The Creator And The Muse

December 18, 2010 § Leave a comment

In the French film Molière, the hungry creator cannot balance his naturalness of comedy and his aching passion for a truth in tragedy in his theater. There is an incredible amount of potential to do great things, yet the ineptitude of where it would even go has yet to be, primarily, noticed, let alone washed away. Only through an unintended acquaintance with that connection to another who feels his passion without words does he break free of his incompetence and pride and speak from the heart he shares with her. The relationship between that of a creator and a muse is so inexplicably and poetically singular between each pair. Technically they have the same role, in that they both create an idea for the reassuring pleasure and ecstasy of the other, recognition of reaching out. Is this relationship, in of itself, indispensable and furthermore viciously and cerebrally distressing, or is it merely a self-inflicted wound of an insufferable life of creating? Either way, the outcome finds one transcended of comedy and tragedy if only for the fact that neither bare enough resemblance of the experience.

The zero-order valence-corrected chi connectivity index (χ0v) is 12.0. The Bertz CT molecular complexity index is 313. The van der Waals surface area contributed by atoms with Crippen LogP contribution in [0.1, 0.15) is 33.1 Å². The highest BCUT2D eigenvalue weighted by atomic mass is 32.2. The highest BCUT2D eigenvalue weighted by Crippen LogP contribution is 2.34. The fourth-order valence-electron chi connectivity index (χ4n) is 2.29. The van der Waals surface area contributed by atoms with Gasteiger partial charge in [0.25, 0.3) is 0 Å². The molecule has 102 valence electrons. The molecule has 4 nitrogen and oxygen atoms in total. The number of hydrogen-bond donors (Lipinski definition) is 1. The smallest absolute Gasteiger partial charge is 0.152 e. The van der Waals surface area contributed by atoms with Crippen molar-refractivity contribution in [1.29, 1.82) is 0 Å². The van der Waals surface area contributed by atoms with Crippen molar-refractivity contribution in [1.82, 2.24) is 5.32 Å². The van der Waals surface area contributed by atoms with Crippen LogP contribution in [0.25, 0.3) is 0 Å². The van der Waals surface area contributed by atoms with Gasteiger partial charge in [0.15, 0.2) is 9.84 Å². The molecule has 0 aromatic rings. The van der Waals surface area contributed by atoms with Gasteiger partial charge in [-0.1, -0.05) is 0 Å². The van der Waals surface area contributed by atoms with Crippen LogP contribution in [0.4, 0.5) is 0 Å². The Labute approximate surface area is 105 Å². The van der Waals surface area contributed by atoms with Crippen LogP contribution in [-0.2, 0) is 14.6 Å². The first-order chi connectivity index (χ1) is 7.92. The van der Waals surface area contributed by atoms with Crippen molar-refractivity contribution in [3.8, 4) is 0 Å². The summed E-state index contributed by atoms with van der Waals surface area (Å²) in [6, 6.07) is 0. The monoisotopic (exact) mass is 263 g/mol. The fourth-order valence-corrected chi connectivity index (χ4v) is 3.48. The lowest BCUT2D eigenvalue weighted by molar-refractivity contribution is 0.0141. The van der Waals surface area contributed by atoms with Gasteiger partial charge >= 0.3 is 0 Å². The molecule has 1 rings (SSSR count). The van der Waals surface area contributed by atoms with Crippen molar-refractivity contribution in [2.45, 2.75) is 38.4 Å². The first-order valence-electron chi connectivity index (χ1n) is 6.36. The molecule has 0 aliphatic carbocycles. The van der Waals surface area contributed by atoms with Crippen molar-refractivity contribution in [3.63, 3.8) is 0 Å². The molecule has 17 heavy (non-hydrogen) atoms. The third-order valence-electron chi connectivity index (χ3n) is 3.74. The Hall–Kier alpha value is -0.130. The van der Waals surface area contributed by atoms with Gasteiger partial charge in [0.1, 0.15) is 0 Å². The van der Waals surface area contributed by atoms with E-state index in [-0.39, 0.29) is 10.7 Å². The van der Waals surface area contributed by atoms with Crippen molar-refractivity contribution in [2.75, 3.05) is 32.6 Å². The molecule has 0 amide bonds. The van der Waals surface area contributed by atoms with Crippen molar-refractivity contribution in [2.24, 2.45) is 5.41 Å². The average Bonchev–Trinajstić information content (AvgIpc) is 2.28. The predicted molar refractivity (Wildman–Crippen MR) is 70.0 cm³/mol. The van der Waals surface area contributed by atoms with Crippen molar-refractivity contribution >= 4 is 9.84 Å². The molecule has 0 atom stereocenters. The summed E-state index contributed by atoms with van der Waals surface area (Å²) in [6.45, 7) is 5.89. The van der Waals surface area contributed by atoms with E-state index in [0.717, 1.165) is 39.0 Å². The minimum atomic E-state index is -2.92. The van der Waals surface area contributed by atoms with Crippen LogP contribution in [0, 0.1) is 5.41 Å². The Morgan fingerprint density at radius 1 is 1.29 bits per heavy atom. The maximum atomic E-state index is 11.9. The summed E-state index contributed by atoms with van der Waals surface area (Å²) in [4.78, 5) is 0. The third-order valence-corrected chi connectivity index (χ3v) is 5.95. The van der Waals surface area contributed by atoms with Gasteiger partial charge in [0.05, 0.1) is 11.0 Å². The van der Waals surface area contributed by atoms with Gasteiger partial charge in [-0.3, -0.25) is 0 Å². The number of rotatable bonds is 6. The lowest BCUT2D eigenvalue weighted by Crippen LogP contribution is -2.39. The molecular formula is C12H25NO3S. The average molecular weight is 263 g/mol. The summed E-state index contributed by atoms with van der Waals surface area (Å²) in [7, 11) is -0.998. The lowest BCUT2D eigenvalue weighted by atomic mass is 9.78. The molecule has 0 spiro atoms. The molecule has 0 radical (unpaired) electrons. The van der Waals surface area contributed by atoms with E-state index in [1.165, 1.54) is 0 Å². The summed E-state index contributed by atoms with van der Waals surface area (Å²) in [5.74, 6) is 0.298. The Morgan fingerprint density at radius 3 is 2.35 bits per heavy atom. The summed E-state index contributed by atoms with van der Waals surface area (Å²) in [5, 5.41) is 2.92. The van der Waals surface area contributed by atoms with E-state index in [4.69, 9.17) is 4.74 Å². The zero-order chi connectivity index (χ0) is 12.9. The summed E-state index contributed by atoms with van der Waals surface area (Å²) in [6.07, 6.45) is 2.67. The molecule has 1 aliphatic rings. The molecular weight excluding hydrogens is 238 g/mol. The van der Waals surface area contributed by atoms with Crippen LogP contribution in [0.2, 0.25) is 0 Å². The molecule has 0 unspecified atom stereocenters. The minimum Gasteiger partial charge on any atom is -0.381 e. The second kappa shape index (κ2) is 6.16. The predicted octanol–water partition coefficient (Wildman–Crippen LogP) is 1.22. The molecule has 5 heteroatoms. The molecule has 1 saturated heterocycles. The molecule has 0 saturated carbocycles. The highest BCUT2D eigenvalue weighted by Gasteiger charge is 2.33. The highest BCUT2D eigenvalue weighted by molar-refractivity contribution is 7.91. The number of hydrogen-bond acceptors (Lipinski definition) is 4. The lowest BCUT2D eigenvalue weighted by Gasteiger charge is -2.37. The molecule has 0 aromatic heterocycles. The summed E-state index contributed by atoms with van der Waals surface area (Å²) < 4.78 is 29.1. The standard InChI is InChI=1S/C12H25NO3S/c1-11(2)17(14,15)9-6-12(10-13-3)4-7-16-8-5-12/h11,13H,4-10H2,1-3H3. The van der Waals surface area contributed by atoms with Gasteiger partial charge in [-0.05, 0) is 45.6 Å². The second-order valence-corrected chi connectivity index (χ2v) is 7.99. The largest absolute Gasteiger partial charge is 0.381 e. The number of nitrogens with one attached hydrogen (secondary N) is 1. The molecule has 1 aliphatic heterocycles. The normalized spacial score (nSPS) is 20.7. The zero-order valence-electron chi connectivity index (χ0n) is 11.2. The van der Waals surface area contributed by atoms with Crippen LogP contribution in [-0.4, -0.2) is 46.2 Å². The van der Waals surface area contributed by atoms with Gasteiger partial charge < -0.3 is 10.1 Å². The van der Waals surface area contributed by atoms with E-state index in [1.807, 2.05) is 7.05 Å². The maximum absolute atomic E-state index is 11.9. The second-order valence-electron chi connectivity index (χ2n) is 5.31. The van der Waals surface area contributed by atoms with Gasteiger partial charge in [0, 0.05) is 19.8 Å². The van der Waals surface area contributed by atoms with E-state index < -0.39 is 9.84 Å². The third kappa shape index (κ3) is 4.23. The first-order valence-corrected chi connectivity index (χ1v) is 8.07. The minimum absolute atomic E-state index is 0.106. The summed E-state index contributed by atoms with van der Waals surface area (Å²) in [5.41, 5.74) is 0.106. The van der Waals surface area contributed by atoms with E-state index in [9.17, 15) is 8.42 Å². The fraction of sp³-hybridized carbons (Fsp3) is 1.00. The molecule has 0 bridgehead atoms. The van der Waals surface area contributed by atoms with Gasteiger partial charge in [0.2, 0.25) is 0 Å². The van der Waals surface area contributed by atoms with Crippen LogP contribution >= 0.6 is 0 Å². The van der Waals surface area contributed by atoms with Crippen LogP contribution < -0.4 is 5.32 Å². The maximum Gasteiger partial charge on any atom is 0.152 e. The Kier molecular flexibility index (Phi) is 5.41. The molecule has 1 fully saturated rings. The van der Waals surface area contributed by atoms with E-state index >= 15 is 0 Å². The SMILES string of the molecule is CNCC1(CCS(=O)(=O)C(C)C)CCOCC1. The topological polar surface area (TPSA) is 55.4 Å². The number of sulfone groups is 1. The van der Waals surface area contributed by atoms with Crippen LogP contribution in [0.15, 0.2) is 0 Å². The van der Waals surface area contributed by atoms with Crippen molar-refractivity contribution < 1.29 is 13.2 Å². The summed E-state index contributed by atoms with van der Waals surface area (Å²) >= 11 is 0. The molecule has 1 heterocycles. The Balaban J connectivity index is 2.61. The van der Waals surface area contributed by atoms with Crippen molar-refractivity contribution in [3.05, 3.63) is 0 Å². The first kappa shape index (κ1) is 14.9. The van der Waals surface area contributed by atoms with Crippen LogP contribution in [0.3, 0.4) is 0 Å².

For those who haven’t seen it, the film follows this semblance of a plot. Upon a misshapen circumstance of being hired by a bourgeois to secure an affair outside his wife, Molière finds solace in the wife’s disdain for where she has ended up. She is far more intellectual and trusting of the arts than her husband, who is a pathetic excuse for a man. However, his one redemption came when remarking on the lady of his affair after she humiliates him in that he finally realized his passion was but a fluttering murmur. The relationship between Molière and the wife is the comedic tragedy for their entertaining mockery of the husband between each other ends up as their demise; she insists on he leaving to fulfill his goal of sharing his genius to the world of theater, for it would be selfish to deny, yet he insists she come, for she is the muse of his creations. Needless to say, she dies and he continues in her memory.

Am I like Molière? Have I rendered myself into an endless cycle of creating only for the sake of another so that I may die within myself a somber romantic unable of even wanting to create for the sake of my own desires? Is the desire only to live forever in the mind of the one who shattered the boundaries of my art, and if so will I endure it through the success or through the sensibility of knowing she has accepted my fate rather than I my own? These questions cannot be answered because I would only react in my own din, as if setting aflame a sunset would cause snowfall, but if I hadn’t at least expressed this aching then only my mind would be the audience and instill a welcomed self-oppression; so much in fact that the new word for sad-happy is now “Molière”, and yet closure will not welcome me. Perhaps this is why a still life is so enchanting; its solitaire glance exhibiting a single memory lost in itself from having no place or future. The only discrepancy is the creator is condemned to breathe.

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